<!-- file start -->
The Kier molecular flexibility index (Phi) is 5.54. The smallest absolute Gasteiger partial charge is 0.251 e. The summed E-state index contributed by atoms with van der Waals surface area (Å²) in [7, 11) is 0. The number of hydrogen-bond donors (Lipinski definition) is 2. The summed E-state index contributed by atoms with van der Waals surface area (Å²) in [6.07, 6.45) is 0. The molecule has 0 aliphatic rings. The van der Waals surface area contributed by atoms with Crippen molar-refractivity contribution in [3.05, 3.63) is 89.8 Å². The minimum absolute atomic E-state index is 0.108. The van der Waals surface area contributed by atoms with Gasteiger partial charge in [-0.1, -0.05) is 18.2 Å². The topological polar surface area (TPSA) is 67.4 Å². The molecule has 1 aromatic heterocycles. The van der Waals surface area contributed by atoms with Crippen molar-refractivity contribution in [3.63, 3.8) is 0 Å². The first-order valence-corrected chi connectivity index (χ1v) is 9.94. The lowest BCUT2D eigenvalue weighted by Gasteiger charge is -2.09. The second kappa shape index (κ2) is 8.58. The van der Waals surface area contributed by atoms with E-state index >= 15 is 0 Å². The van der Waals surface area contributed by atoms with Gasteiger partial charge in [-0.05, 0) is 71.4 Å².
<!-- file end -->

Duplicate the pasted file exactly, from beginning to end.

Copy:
The Kier molecular flexibility index (Phi) is 5.54. The smallest absolute Gasteiger partial charge is 0.251 e. The summed E-state index contributed by atoms with van der Waals surface area (Å²) in [7, 11) is 0. The number of hydrogen-bond donors (Lipinski definition) is 2. The summed E-state index contributed by atoms with van der Waals surface area (Å²) in [6.07, 6.45) is 0. The molecule has 0 aliphatic rings. The van der Waals surface area contributed by atoms with Crippen molar-refractivity contribution in [3.05, 3.63) is 89.8 Å². The minimum absolute atomic E-state index is 0.108. The van der Waals surface area contributed by atoms with Gasteiger partial charge in [-0.1, -0.05) is 18.2 Å². The topological polar surface area (TPSA) is 67.4 Å². The molecule has 1 aromatic heterocycles. The van der Waals surface area contributed by atoms with Crippen molar-refractivity contribution in [3.63, 3.8) is 0 Å². The first-order valence-corrected chi connectivity index (χ1v) is 9.94. The lowest BCUT2D eigenvalue weighted by Gasteiger charge is -2.09. The second kappa shape index (κ2) is 8.58. The van der Waals surface area contributed by atoms with E-state index >= 15 is 0 Å². The van der Waals surface area contributed by atoms with Gasteiger partial charge in [-0.05, 0) is 71.4 Å².